The present invention is an improvement over the invention disclosed in U.S. Pat. No. 5,613,287 by providing a method and apparatus for forming strings of pocketed coil springs wherein a web of fabric is folded to define a tube having a first flap and a second flap folded underneath the first flap. The flaps are then separated at a coil insertion station without the need for one of the flaps to be deflected from the other flap to form an opening in the tube. After coil insertion, the second flap may be deflected to overlap the first flap or the opening may simply be closed with the second flap underlying the first flap. The flaps can thereafter be welded together to form a flat overlapping side seam. Thus, the first flap deflection station as disclosed in U.S. Pat. No. 5,613,287 is eliminated. The folding of the tube in the present invention is accomplished at the fabric in-feed station as is used in the apparatus disclosed in the St. Clair application.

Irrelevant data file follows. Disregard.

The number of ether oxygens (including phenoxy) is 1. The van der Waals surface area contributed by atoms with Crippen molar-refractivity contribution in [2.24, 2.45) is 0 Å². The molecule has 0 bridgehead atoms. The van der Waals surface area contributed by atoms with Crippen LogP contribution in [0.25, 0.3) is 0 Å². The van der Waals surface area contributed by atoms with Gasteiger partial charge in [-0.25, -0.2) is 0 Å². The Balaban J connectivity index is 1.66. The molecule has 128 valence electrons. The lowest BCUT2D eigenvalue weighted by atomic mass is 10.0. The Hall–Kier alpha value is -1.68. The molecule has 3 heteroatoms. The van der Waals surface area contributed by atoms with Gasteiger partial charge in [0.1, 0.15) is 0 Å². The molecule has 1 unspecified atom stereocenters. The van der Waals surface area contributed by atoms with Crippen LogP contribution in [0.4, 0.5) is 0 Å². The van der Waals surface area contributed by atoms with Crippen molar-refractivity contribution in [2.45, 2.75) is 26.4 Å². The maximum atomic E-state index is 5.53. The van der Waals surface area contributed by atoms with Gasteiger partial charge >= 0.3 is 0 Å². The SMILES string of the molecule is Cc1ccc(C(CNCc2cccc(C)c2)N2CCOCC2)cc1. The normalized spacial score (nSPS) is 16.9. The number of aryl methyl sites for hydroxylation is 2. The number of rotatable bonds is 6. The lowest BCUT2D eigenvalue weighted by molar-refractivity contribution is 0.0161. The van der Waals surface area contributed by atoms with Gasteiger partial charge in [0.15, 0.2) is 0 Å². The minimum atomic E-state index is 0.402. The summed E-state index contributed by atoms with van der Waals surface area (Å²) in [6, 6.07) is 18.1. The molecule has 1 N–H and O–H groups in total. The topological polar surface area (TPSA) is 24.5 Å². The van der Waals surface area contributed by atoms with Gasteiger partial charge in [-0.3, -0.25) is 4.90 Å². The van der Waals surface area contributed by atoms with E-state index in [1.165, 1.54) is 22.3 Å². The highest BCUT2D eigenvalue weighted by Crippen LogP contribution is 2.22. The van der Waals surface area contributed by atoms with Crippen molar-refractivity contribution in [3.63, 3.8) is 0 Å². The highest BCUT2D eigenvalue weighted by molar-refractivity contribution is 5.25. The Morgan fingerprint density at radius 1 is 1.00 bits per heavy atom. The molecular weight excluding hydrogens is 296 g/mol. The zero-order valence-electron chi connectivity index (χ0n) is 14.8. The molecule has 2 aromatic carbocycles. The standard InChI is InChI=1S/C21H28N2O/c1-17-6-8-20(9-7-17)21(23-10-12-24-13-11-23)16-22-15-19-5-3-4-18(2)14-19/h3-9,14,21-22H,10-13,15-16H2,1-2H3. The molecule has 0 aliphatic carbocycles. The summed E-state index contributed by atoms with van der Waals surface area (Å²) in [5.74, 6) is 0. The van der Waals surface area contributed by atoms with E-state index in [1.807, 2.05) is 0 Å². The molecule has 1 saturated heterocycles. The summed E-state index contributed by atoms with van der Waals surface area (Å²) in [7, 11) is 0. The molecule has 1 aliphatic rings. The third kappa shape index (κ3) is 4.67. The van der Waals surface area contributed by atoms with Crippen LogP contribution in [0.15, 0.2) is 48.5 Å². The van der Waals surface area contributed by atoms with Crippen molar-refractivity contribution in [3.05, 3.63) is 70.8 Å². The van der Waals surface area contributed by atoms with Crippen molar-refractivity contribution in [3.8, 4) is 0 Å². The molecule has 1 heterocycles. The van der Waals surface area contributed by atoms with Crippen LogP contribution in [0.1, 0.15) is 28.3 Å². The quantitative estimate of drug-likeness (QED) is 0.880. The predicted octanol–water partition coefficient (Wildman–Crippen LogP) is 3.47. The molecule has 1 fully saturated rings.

BRIEF DESCRIPTION OF THE DRAWING

The foregoing and other novel features of the invention will become apparent upon a reading of the following detailed description taken in conjunction with the accompanying drawings wherein:

FIG. 1 is a perspective view of a prior art mattress partially broken away to show a conventional innerspring construction;

FIG. 2 is a fragmentary side view of the prior art innerspring shown in FIG. 1;

FIG. 3 is a partial perspective view of a fabric infeed station of an apparatus in accordance with the present invention;

FIG. 4 is another partial perspective view of the infeed station of FIG. 3 showing fabric being folded therein according to the invention;

FIG. 5 is a schematic end view of a fabric tube constructed in accordance with the present invention;

FIG. 6 is a schematic view of a spring insertion station in accordance with the present invention illustrating a stage in the inventive process wherein a spring, in an uncompressed state, is positioned prior to insertion into a fabric tube;

FIG. 7 is a schematic view of the spring insertion station of FIG. 6 showing the spring in a fully compressed state for insertion into a fabric flap;

FIG. 8 is a further schematic view of the spring insertion station of FIG. 6 with the apparatus aligned for insertion of the fully compressed spring into the fabric tube;

FIG. 9 is a schematic view of the spring insertion station of FIG. 7 showing the spring inserted into the fabric tube;